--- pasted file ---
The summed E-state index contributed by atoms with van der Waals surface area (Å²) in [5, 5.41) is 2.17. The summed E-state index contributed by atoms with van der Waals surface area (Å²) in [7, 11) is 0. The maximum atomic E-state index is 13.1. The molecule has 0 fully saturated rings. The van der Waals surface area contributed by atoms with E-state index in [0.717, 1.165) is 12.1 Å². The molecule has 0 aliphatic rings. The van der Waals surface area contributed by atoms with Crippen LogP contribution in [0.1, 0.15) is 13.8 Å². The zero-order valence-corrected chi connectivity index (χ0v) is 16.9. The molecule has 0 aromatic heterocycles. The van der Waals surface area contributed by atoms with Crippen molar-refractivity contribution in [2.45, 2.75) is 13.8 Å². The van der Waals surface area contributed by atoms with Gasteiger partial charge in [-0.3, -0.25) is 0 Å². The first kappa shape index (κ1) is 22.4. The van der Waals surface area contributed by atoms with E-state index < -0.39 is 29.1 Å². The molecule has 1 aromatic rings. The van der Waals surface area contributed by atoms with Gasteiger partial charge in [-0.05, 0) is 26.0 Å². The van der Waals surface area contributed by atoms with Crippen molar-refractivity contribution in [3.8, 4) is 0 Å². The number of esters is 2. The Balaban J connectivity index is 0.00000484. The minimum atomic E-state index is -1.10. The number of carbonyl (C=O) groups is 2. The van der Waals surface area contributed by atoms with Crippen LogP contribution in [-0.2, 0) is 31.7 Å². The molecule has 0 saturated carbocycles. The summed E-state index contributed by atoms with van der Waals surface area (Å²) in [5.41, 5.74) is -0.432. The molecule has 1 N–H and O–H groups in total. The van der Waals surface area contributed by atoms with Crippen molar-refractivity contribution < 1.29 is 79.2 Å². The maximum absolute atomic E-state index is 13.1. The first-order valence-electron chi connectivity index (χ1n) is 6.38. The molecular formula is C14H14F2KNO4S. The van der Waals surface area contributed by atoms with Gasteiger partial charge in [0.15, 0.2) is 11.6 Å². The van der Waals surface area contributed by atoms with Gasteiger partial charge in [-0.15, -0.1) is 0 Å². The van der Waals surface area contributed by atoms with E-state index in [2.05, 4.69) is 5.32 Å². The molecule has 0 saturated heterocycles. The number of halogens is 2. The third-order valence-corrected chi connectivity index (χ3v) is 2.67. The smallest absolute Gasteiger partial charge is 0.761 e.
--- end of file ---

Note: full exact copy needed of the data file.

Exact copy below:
The summed E-state index contributed by atoms with van der Waals surface area (Å²) in [5, 5.41) is 2.17. The summed E-state index contributed by atoms with van der Waals surface area (Å²) in [7, 11) is 0. The maximum atomic E-state index is 13.1. The molecule has 0 fully saturated rings. The van der Waals surface area contributed by atoms with E-state index in [0.717, 1.165) is 12.1 Å². The molecule has 0 aliphatic rings. The van der Waals surface area contributed by atoms with Crippen LogP contribution in [0.1, 0.15) is 13.8 Å². The zero-order valence-corrected chi connectivity index (χ0v) is 16.9. The molecule has 0 aromatic heterocycles. The van der Waals surface area contributed by atoms with Crippen molar-refractivity contribution in [2.45, 2.75) is 13.8 Å². The van der Waals surface area contributed by atoms with Gasteiger partial charge in [-0.3, -0.25) is 0 Å². The first kappa shape index (κ1) is 22.4. The van der Waals surface area contributed by atoms with E-state index < -0.39 is 29.1 Å². The molecule has 1 aromatic rings. The van der Waals surface area contributed by atoms with Gasteiger partial charge in [-0.05, 0) is 26.0 Å². The van der Waals surface area contributed by atoms with Crippen molar-refractivity contribution in [3.8, 4) is 0 Å². The number of esters is 2. The Balaban J connectivity index is 0.00000484. The minimum atomic E-state index is -1.10. The number of carbonyl (C=O) groups is 2. The van der Waals surface area contributed by atoms with Crippen LogP contribution in [-0.2, 0) is 31.7 Å². The molecule has 0 saturated carbocycles. The summed E-state index contributed by atoms with van der Waals surface area (Å²) in [5.41, 5.74) is -0.432. The molecule has 1 N–H and O–H groups in total. The van der Waals surface area contributed by atoms with Crippen molar-refractivity contribution < 1.29 is 79.2 Å². The maximum absolute atomic E-state index is 13.1. The first-order valence-electron chi connectivity index (χ1n) is 6.38. The molecular formula is C14H14F2KNO4S. The van der Waals surface area contributed by atoms with Gasteiger partial charge in [0.15, 0.2) is 11.6 Å². The van der Waals surface area contributed by atoms with Gasteiger partial charge in [-0.15, -0.1) is 0 Å². The van der Waals surface area contributed by atoms with E-state index in [2.05, 4.69) is 5.32 Å². The molecule has 0 saturated heterocycles. The number of halogens is 2. The third-order valence-corrected chi connectivity index (χ3v) is 2.67. The smallest absolute Gasteiger partial charge is 0.761 e.